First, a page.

Special Report

States Where the Most (and Fewest) People Vote in the Primaries

The 2020 presidential nomination process begins Feb. 3 with the Iowa Caucuses, followed by the New Hampshire primary on Feb.11. Candidates from both parties battle it out during primaries and caucuses to try to win their party’s presidential nomination, which will be decided at their national conventions in July for the Democratic Party and in August for the Republican Party.

Although the primary vote is critical in choosing the next president, interest in the  primaries varies from state to state. As the primary campaign gets underway, 24/7 Wall St. has identified the states with the highest and lowest voter turnout rates in the primaries and caucuses by analyzing data from the United States Election Project.

In primaries, voters directly select their nominee, and most states use the primary method to select candidates. A caucus is a meeting of party members who convene to discuss policies, actions, or meet to nominate a presidential candidate. Those participating in the caucuses choose delegates who will represent them when they vote for candidates at the national convention. Here is how important the Iowa Caucuses were in every election.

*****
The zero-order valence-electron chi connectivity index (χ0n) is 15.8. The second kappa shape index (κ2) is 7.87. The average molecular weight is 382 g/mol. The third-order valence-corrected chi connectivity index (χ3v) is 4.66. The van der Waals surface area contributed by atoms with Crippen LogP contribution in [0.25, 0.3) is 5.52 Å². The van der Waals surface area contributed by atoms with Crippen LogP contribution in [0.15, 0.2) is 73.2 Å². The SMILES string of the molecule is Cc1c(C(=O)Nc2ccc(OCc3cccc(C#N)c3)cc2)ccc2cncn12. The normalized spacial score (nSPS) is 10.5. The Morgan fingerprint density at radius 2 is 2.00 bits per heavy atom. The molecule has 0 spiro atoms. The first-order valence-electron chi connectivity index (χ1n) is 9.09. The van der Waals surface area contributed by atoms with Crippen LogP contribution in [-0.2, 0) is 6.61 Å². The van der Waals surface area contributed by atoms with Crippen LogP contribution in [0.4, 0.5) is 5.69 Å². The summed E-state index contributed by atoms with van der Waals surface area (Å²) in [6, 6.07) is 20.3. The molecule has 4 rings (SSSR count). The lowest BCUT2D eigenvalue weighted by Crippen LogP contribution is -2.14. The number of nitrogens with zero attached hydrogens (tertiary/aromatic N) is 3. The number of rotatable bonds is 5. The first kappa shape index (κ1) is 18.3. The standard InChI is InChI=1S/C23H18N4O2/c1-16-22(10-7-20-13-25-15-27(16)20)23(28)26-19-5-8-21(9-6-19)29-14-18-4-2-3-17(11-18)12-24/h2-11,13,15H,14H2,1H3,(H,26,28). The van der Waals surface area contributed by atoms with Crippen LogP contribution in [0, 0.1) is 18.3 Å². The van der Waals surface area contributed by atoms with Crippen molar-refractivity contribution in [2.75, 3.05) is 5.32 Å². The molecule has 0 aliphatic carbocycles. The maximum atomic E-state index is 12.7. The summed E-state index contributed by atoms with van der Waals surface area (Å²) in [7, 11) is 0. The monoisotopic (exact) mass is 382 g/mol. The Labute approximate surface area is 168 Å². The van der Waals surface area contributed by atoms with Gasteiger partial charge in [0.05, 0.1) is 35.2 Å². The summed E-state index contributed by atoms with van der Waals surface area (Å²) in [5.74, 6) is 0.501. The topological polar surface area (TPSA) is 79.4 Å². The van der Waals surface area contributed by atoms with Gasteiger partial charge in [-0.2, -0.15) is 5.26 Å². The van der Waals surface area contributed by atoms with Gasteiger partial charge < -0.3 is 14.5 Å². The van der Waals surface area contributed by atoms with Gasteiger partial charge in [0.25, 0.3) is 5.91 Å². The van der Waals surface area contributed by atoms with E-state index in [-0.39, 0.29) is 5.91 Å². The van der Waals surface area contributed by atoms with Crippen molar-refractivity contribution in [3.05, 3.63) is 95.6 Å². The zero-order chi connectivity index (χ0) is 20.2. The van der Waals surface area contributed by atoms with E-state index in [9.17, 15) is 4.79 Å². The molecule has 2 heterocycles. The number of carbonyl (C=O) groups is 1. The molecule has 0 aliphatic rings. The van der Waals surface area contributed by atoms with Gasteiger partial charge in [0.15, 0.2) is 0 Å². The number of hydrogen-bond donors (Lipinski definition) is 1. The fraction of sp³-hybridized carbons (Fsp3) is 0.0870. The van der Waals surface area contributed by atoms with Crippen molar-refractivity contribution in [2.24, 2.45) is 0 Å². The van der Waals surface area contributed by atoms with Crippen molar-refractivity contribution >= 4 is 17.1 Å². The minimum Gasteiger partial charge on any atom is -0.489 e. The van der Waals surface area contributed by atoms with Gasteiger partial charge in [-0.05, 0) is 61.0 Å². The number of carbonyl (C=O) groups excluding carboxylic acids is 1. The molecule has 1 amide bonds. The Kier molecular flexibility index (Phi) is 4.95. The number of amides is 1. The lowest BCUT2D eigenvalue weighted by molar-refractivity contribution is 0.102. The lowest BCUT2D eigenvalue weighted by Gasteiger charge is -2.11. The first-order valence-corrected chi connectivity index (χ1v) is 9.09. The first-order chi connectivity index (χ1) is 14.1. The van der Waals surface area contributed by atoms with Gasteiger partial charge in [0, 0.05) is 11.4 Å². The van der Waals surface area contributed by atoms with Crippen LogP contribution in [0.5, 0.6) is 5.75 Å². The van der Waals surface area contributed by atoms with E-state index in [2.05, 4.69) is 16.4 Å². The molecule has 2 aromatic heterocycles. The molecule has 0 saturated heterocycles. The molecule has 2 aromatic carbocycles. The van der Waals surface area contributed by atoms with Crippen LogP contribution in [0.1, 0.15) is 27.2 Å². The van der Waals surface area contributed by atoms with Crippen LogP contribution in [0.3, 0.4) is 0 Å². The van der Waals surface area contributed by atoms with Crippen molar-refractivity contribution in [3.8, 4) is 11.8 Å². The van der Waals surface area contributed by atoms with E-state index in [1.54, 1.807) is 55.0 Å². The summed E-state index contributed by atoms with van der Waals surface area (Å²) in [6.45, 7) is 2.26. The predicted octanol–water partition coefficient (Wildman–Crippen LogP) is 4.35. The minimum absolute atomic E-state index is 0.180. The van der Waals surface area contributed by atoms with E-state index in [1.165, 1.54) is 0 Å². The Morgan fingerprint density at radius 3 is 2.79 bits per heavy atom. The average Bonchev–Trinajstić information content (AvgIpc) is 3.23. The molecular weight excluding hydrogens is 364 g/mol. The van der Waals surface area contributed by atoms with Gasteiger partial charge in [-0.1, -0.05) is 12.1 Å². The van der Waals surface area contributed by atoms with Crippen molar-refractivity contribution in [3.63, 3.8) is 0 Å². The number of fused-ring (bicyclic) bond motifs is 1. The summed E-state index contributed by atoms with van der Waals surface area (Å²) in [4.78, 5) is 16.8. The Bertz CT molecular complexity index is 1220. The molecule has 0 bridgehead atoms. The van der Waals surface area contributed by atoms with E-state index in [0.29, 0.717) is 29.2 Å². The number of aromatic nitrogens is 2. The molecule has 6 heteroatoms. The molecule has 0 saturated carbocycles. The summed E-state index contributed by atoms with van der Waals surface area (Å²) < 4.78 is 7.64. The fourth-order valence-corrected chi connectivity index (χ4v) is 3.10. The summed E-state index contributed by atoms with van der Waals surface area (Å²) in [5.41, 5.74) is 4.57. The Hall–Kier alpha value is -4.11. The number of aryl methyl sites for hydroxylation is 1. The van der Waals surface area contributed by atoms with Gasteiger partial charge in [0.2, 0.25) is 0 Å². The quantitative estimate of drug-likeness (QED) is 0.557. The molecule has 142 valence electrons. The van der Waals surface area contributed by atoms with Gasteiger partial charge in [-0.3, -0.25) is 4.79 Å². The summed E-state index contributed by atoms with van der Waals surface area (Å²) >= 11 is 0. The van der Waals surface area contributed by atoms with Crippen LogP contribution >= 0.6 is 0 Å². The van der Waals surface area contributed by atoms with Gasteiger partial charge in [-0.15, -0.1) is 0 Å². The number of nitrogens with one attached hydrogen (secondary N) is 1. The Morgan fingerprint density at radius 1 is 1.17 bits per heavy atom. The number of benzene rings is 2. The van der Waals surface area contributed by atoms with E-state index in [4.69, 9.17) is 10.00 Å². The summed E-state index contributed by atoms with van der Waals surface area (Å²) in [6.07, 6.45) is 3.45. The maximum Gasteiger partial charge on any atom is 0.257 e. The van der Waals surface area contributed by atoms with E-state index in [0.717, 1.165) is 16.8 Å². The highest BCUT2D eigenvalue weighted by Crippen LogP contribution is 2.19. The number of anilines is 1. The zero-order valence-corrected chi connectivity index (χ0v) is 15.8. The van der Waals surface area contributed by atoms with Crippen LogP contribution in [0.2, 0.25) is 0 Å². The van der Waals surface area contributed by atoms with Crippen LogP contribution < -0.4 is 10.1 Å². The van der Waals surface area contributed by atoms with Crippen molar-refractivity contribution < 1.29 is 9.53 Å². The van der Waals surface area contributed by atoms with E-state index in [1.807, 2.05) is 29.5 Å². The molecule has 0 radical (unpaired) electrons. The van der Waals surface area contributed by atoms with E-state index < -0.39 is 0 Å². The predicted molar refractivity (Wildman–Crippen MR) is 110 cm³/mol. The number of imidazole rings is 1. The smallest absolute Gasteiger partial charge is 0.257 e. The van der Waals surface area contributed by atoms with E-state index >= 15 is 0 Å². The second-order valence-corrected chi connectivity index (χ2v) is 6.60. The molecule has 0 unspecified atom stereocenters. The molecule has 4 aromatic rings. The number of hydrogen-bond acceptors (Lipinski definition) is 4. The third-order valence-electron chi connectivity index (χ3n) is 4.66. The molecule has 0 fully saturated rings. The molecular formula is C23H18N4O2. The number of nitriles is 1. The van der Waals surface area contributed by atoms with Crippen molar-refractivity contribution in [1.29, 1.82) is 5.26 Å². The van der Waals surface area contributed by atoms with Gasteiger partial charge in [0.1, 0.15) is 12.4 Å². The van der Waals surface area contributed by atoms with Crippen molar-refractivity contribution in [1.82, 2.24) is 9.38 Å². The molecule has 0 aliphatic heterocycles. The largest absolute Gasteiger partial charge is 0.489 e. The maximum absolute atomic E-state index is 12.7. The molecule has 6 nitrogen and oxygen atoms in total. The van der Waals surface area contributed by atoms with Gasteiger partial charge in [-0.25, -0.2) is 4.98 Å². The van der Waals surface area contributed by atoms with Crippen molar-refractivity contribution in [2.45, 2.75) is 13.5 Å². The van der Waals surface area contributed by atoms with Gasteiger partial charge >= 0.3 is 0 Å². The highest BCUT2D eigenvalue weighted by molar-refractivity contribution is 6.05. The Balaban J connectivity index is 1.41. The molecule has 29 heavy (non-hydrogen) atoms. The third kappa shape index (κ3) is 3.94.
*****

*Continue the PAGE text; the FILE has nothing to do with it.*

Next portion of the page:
States such as New Hampshire and Wisconsin are usually among the states with the highest voter turnout in primaries. New Hampshire has the advantage of going first in the primary season — state law requires New Hampshire to vote first — which stokes voter interest. The Granite State is famous for its political engagement. Its state legislature has 424 members, the most of any American representative body besides the U.S. Congress. 

Wisconsin has a long history of civic involvement as well, dating back to Progressive Republican Gov. Robert La Follette in the early 20th century. He believed voters have a stake in an efficient and honest government. Here is the best and worst thing about every state.

Click here to see the states where the most (and fewest) people vote in the primaries

To determine how many people voted in the primaries and caucuses in each state, 24/7 Wall St. analyzed data from the United States Election Project. Turnout rates were calculated by taking the number of votes in each party’s primary or caucus and dividing by the eligible voter population. We did not include vote totals when delegates were decided at a party’s convention.

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